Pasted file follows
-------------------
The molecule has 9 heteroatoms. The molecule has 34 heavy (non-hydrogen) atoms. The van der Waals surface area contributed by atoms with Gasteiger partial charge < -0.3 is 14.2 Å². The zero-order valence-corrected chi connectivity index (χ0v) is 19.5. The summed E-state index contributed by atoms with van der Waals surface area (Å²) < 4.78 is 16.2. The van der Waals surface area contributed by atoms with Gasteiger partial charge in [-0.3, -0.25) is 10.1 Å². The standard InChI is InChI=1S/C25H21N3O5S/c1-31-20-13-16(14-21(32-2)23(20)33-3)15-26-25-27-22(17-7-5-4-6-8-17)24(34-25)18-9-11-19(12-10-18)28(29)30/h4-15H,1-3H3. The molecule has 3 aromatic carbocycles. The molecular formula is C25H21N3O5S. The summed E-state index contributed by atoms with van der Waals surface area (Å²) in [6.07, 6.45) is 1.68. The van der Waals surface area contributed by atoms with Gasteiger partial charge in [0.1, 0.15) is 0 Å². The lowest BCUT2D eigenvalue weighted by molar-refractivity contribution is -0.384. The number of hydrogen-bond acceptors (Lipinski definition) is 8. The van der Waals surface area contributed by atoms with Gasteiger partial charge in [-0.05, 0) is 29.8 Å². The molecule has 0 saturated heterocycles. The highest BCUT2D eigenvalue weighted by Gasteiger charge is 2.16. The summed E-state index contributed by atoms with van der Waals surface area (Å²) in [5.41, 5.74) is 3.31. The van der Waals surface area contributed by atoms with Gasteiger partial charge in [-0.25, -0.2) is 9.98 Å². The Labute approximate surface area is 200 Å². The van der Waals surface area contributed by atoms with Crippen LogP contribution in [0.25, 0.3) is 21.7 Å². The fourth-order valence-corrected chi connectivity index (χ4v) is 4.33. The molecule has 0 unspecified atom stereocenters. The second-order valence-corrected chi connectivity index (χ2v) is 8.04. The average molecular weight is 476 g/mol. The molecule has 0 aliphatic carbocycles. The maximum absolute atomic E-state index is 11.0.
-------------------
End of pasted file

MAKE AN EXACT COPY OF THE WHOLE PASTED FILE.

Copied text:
The molecule has 9 heteroatoms. The molecule has 34 heavy (non-hydrogen) atoms. The van der Waals surface area contributed by atoms with Gasteiger partial charge < -0.3 is 14.2 Å². The zero-order valence-corrected chi connectivity index (χ0v) is 19.5. The summed E-state index contributed by atoms with van der Waals surface area (Å²) < 4.78 is 16.2. The van der Waals surface area contributed by atoms with Gasteiger partial charge in [-0.3, -0.25) is 10.1 Å². The standard InChI is InChI=1S/C25H21N3O5S/c1-31-20-13-16(14-21(32-2)23(20)33-3)15-26-25-27-22(17-7-5-4-6-8-17)24(34-25)18-9-11-19(12-10-18)28(29)30/h4-15H,1-3H3. The molecule has 3 aromatic carbocycles. The molecular formula is C25H21N3O5S. The summed E-state index contributed by atoms with van der Waals surface area (Å²) in [6.07, 6.45) is 1.68. The van der Waals surface area contributed by atoms with Gasteiger partial charge in [0.1, 0.15) is 0 Å². The lowest BCUT2D eigenvalue weighted by molar-refractivity contribution is -0.384. The number of hydrogen-bond acceptors (Lipinski definition) is 8. The van der Waals surface area contributed by atoms with Gasteiger partial charge in [-0.05, 0) is 29.8 Å². The molecule has 0 saturated heterocycles. The highest BCUT2D eigenvalue weighted by Gasteiger charge is 2.16. The summed E-state index contributed by atoms with van der Waals surface area (Å²) in [5.41, 5.74) is 3.31. The van der Waals surface area contributed by atoms with Gasteiger partial charge in [-0.25, -0.2) is 9.98 Å². The Labute approximate surface area is 200 Å². The van der Waals surface area contributed by atoms with Crippen LogP contribution in [0.25, 0.3) is 21.7 Å². The fourth-order valence-corrected chi connectivity index (χ4v) is 4.33. The molecule has 0 unspecified atom stereocenters. The second-order valence-corrected chi connectivity index (χ2v) is 8.04. The average molecular weight is 476 g/mol. The molecule has 0 aliphatic carbocycles. The maximum absolute atomic E-state index is 11.0.